Adobe Photoshop – Behind the Scenes of a “Fake” History Photo

James and Dolley Madison Fake Photo

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Adobe Photoshop – Behind the Scenes of a “Fake” History Photo

“Lost Photographs of History” is a series of blog posts at Digital Yarbs that feature “fake” photos from history using life masks. Life masks were used before the age of photography to capture the exact likeness of an individual. Using reconstructed life masks, I attempt to show how these famous individuals from history might have appeared had they been photographed.

These photos are composites. Composites are made with elements from other images.

Unlike the reconstruction of the life mask itself, a composite photo is quite simple to make, well I should say some are. The composite in this post is my 3rd attempt at using 1/6 scale action figures in period dress costume for the compositions. Action figures are more challenging than real-life figures. Making them appear life-like is the difficulty, but in another sense, they are easier to use as one can adjust the pose and the lighting during the photo shoot.

I decided to redo one of my first compositions in my “Lost Photographs of History” series, James and Dolley Madison. This redo features James Madison with an action figure body rather than a real-life body.

Dolley and Anne

The photo I chose to use is a Daguerreotype of Dolley Madison and her niece Anne Payne. I debated on whether or not to keep Anne and add James or delete Anne and add James. I chose the latter though I do have an unpublished rough of this image with all three.


In this second photo, Anne is no longer in the picture, and the image is cleaner. Photoshop’s Clone tool makes all this possible.

Adding Lou, I mean James

A 1/6 scale Vampire Lou figure is now James Madison’s body. I chose this figure as it was one of the few I could find with realistic period dress clothing.

Now we know that this is not the type of attire Mr. Madison would wear. Mr. Madison was not known for flashy colors. He dressed in black most of the time. This is okay as the image will be de-saturated into black and white.

The third photo below shows the action figure body pasted into the picture with Dolley.

Using Photoshop’s Desaturate, the action figure is now black and white. The problem now is that the figure has too much contrast and is standing in front of Dolley.

To give the appearance of standing behind Dolley, I removed parts of the action figure body that blocked the view of Dolley.

The contrast is now changed to match more closely to that of Dolley. Also, I added some highlights to the shoulders of the figure. The James Madison head that I will be adding shows the light source is coming from above, so I tried to make the shoulders match. Now, pay attention to the hand on the action figure. It doesn’t look real; it still looks like that of an action figure.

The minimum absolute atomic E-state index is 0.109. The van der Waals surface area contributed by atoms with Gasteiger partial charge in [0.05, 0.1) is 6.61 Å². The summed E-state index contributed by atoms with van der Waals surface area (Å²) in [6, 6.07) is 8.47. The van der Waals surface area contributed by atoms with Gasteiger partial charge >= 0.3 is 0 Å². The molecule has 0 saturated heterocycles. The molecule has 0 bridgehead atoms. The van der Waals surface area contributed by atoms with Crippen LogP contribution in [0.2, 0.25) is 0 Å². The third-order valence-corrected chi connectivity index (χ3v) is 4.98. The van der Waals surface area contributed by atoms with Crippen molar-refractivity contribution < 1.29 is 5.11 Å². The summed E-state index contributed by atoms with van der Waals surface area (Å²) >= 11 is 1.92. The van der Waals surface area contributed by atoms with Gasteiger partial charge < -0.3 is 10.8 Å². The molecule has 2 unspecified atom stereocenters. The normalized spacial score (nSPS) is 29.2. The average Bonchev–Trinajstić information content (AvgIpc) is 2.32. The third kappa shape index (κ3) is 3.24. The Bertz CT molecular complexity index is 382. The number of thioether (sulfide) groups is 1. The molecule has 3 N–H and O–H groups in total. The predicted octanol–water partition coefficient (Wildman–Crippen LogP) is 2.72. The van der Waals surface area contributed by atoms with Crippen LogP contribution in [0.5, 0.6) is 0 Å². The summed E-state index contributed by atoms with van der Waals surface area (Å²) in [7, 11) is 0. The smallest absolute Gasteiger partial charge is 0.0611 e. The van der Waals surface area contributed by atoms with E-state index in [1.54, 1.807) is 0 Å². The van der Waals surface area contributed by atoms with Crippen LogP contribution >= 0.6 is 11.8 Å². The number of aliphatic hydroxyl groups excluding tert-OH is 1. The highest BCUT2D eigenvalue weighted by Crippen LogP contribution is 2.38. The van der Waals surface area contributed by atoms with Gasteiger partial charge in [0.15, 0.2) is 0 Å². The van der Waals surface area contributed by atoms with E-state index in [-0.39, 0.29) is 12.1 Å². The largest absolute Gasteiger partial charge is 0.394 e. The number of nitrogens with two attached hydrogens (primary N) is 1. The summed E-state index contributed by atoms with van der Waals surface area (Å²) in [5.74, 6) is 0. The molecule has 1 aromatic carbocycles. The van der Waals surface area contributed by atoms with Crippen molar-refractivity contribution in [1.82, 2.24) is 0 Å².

Since the hand does not look real, I chopped it off (ouch!), and replaced it with a more realistic hand. I also had to clone some of the clothing back in the area of the missing hand. I added an extra button to his sleeve, probably shouldn’t go there, but I liked it.

A hand is added to the image, a real hand this time.

The hand has now been placed on the body and blended. By the way, the hand is mine; sadly, it looks old enough to fit on 70 plus year-old James Madison.

Adding James Madison

Here is James Madison’s reconstructed life mask. The reconstructed Madison head will replace Lou’s head on the action figure body.

James Madison Life Mask
Photoshop Reconstruction of the Life Mask of James Madison


James Madison’s head and a cravat has now been pasted into the image and desaturated to black and white.

The cravat has too much contrast. The cravat is separated from Madison’s head so that the change in contrast can be applied to the cravat only.

Mr. Madison’s head is placed on the body, the levels of contrast are changed, and the edges are cleaned. He is now looking to his left instead of directly into the camera.

The final image, lightened, sepia toned and frame added.

James and Dolley Madison Daguerreotype
Photoshop reconstruction of the 1825 life mask of 4th U.S. President James Madison by John Henri Browere and Daguerreotype of Dolley Payne Todd Madison.

Final Thoughts

James Madison was a little fellow at 5′ 4″ and 115 lbs. Dolley was slightly taller, some sources say 5′ 7″.  Hopefully,  I have James’ height correct in the image. Since Dolley is seated I had to imagine her standing and how she might look standing beside him.

Archival Quality Prints of James and Dolley Madison Available

See the video of the creation of the “The Lost Daguerreotype of James and Dolley Madison”

Sources & References:
1John Henri Isaac Browere. Wikipedia, Wikimedia Foundation, 1 May 2020,
2Charles Henry Hart. “The Project Gutenberg EBook of Browere’s Life Masks of Great Americans” Doubleday & McClure Co., 1899 (Public Domain)


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